What Hollywood Can Learn from French Actresses
A reader’s guide to Mick LaSalle’s French-actress treatise ‘The Beauty of the Real.’
Streaming offers a variety of instant gratifications, including one of the best ways to enjoy one of the better film books published this year, Mick LaSalle’s The Beauty of the Real: What Hollywood Can Learn from Contemporary French Actresses. I recently used LaSalle’s cinematic Michelin guide to compile a list of five themes on French actresses (and one female director) that can be observed and expanded upon with what’s available on Fandor. Part of LaSalle’s premise is how we are missing a halcyon period of great French actresses since a considerable number of the films he discusses are unavailable in the U.S. But enough are accessible here online to underscore the wider argument LaSalle makes in his book: that Hollywood has much to learn from the more fulfilling roles developed for, and often by, the women in the French film industry.
1. The Great Isabelle Huppert
LaSalle credits the 1974 anarchic comedy Going Places (Bertrand Blier) as the film that announced French actress Isabelle Huppert was indeed going places herself. Although, of course, the better experience can be found watching the entire film, if you want to jump to the scene, it begins at 107 min and 43 seconds. The brevity of Huppert’s screen time is disproportionate to the impact. This teenage role, as LaSalle poetically puts it, “gives us a lot more than a whisper of things to come. It gives us the whole song, playing at full blast, music and lyrics included.” It is the beginning of Huppert’s “studies in perversity, for playing women of monumental strangeness, coldness, and selfishness.” (Other examples of Huppert’s genius: Hidden Love (Alessandro Capone, 2007) and Home (Ursula Meier, 2008) but those are an Italian/Belgian and a Swiss film respectively, and we’re sticking with the French in this list.)
2. The Senior Stateswoman and the Fresh Faces
LaSalle includes an appendix in his book that advises French cinema to brand itself in the U.S. as “the land of women’s cinema.” There is no better barometer for this female-fulfilling aspect of French cinema than taking the lack of films in the U.S. that revolve around women over 50 and comparing this lacunae with the many satisfying roles older French actresses can find and create throughout their lives in their national cinema. And LaSalle writes that no French actress found herself in more dynamic roles in the new century as she entered her half-century than Nathalie Baye. The film LaSalle considers “her defining showcase of the decade” is Le Petit Lieutenant (Xavier Beauvois, 2005 ). Originally written for a man, the role is commandeered by Baye, playing a recovering alcoholic police commandant who enters a unit at the same time as a young recruit who would be of similar age to her only son had her son not died of meningitis when he was seven. The film begins as if it will be a vehicle for the handsome Jelil Lespert, but quickly changes drivers, for it becomes a course for Baye’s practiced talent of portraying roles where “a woman’s rationality and fundamental decency are confronted by a world that cannot and never will live up to her expectations.” LaSalle spends a page talking about how Baye conveys this studied wisdom in the final shot, but this brilliance shines throughout the film, such as when her character finds both the bar and the AA meeting lacking in the sustenance her spirit needs.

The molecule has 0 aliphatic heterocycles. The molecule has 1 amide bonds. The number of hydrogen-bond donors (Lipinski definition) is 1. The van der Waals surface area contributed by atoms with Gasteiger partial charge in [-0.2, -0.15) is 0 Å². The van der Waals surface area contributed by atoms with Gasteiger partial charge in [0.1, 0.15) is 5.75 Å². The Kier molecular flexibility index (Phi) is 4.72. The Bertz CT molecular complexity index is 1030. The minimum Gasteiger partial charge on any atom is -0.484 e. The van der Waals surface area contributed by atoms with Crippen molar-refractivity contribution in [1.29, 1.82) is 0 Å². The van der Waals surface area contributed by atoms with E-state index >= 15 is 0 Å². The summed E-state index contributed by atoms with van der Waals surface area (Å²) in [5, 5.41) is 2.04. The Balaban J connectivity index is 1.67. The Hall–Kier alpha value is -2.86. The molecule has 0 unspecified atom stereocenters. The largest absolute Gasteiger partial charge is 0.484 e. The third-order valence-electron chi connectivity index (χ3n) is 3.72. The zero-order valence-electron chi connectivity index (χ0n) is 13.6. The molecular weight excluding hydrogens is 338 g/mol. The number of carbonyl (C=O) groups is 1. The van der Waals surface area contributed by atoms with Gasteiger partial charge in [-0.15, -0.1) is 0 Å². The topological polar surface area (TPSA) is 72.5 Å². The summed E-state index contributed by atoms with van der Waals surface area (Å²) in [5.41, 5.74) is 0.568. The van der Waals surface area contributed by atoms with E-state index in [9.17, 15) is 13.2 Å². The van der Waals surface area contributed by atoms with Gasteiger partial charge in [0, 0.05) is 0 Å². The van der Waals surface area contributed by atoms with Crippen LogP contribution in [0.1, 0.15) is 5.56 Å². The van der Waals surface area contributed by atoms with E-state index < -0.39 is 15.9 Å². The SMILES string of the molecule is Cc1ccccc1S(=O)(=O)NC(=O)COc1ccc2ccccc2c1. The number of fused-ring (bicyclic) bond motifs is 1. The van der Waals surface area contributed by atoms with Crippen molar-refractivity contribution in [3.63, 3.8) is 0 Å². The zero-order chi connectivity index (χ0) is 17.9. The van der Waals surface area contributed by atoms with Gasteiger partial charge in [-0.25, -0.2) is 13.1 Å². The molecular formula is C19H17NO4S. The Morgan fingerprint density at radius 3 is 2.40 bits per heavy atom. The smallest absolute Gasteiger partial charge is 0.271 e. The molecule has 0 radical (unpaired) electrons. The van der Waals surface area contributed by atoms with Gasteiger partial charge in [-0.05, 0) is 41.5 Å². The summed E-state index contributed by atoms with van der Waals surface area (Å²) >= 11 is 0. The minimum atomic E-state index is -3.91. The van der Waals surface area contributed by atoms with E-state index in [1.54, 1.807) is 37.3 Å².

Among the new French female talents mentioned in The Beauty of the Real are Isild Le Besco in her compelling black-and-white feature of young adult passion, A tout de suite (“Right Now,” Benoît Jacquot, 2004). Le Besco plays a directionless teenager who stumbles upon her muse in a young French man of Moroccan descent with whom she descends into a life as a runaway after her lover accidentally kills someone during a robbery. This film highlights one of the major differences between French and U.S. film. And I’m not speaking of the casual nudity and sex. It’s the fact that this young adult makes less than ideal choices but is not pummeled with comeuppance based on the demands of American screen morality. Le Besco is a joy to watch. As LaSalle puts it, she’s “capable of looking pretty and scary by turns, and sometimes both simultaneously” and A tout de suite exemplifies a particular aspect of Le Besco’s work, “her capacity to convey the misery, confusion and sheer torment of being young.”
3. The Battle for the Best Actress César Award